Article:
Saturday, July 27, 2013
WHAT YOU SHOULD KNOW ABOUT MOLD TOXINS
Everyone knows what mold is, and we have all seen moldy food. But very few people know much about mold toxins. So just how dangerous are they?
In my opinion, mold toxins such as aflatoxin are a much more serious threat than we realize. And not just to people who are allergic to mold. To all of us, wherever we live and whatever diet we are on.
Aflatoxin, and especially aflatoxin B1 is a very carcinogenic (Level 1) mold toxin. It is, in fact, the most potent microbial carcinogen we know of. Aflatoxin is produced by the Apergillus family of fungi, particularly Aspergillus flavus and Apergillus parasiticus - very ordinary kinds of mold. But before you get too nervous, let me stress that not every mold you see on your food is one of these, and even if it is, these molds only produce toxins some of the time.
The molds, and the toxin, is most likely to be found in foods such as grains (especially maize, millet and sorghum), peanuts, seeds, and legumes. It is everywhere in the soil and air and can enter the plants in the field or even post-harvest, especially when such foods are badly stored in warm and moist conditions. But, the toxin can also be present in meat, poultry, eggs and dairy, because of contaminated animal feed. And it has turned up at high levels in dog food as well (including in the United States).
Globally, the people at biggest risk for aflatoxin and aflatoxicosis, are the poor of developing nations - especially in Sub-Saharan Africa, South-East Asia, and the Western Pacific (which includes countries such as China), who live on a diet which relies heavily on food such as maize and peanuts. People in these countries suffer various health problems as a result: acute and chronic aflatoxicosis, liver cancer, liver cirrhosis, and nutrition-related problems in children.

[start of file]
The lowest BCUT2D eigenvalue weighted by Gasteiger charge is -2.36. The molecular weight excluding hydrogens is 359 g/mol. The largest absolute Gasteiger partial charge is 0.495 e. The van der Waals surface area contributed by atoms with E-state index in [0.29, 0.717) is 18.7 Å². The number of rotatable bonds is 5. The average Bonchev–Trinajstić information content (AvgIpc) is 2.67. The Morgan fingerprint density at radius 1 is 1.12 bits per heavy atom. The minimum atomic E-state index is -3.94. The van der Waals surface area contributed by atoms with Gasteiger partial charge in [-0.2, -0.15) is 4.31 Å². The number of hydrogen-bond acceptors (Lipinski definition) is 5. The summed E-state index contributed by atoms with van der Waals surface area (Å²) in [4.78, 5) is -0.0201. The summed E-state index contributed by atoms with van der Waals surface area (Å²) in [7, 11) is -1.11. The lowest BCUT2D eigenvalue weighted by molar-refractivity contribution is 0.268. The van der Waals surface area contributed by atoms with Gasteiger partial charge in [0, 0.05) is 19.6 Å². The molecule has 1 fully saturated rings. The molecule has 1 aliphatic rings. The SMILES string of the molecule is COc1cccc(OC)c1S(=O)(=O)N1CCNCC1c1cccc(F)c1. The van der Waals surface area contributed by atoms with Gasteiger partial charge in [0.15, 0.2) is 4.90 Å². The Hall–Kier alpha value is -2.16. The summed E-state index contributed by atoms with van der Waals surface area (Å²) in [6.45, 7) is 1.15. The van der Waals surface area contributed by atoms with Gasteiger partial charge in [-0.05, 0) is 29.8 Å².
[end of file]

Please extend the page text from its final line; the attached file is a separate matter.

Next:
Those of us living in other parts of the world, even in countries where governments have strict standards for how much of this toxin is allowed in food, are likely to only be getting low levels of the toxin. But the chances are that we do get some every single day. Unfortunately, studies have shown that even relatively small amounts of the toxin, over a period of time can weaken your immune system. In turn, this has been found to compound other health problems you may have ( as well as make you more susceptible to all kinds of illnesses, including food poisoning). For instance, researchers have now found that high levels of aflatoxin in your body can increase the harm that H.I.V. and hepatitis B virus do to your body.
So what can we do at a personal level? First, we should check products such as peanuts, grains, coffee beans and corn yourself for presence of mold before you eat them, and, of course they should be carefully stored in the home. It is also important to take care when you are buying food. I have found corn sold in very reputable stores to have Aspergillus mold (and I know what it looks like). And - yes, I hate to say this, and I know some of you will hate me for it - but you need to be especially careful with any "Free Trade" products coming in from Sub-Saharan Africa. Sometimes packages are not properly sealed, which could lead to mold contamination. Believe me, I have seen it. And, you should check your peanuts before eating and not eat any that have broken shells.
I have actually given quite a lot of attention to mold toxins in The Safe Food Handbook (the book, not the blog). Why? Because I like to be ahead of the issues, not behind.
To your good health,